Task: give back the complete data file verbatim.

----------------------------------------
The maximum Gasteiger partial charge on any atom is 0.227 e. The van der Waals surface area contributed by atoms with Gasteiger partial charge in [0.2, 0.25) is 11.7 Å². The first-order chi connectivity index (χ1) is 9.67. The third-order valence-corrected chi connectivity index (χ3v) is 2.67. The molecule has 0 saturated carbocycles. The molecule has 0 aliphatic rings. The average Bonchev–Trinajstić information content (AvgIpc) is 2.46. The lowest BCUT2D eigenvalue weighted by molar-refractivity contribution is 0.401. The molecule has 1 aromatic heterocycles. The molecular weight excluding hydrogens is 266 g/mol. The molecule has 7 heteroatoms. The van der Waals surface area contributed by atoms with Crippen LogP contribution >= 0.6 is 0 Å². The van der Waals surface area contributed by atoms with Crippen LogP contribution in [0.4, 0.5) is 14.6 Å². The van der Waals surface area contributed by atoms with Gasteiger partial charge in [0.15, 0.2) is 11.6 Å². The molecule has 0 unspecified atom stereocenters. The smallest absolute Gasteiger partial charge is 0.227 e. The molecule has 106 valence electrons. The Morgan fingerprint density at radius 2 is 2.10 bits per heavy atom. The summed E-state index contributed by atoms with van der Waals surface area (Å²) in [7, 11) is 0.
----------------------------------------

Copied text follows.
The maximum Gasteiger partial charge on any atom is 0.227 e. The van der Waals surface area contributed by atoms with Gasteiger partial charge in [0.2, 0.25) is 11.7 Å². The first-order chi connectivity index (χ1) is 9.67. The third-order valence-corrected chi connectivity index (χ3v) is 2.67. The molecule has 0 saturated carbocycles. The molecule has 0 aliphatic rings. The average Bonchev–Trinajstić information content (AvgIpc) is 2.46. The lowest BCUT2D eigenvalue weighted by molar-refractivity contribution is 0.401. The molecule has 1 aromatic heterocycles. The molecular weight excluding hydrogens is 266 g/mol. The molecule has 7 heteroatoms. The van der Waals surface area contributed by atoms with Crippen LogP contribution >= 0.6 is 0 Å². The van der Waals surface area contributed by atoms with Crippen LogP contribution in [0.4, 0.5) is 14.6 Å². The van der Waals surface area contributed by atoms with Gasteiger partial charge in [0.15, 0.2) is 11.6 Å². The molecule has 0 unspecified atom stereocenters. The smallest absolute Gasteiger partial charge is 0.227 e. The molecule has 106 valence electrons. The Morgan fingerprint density at radius 2 is 2.10 bits per heavy atom. The summed E-state index contributed by atoms with van der Waals surface area (Å²) in [7, 11) is 0.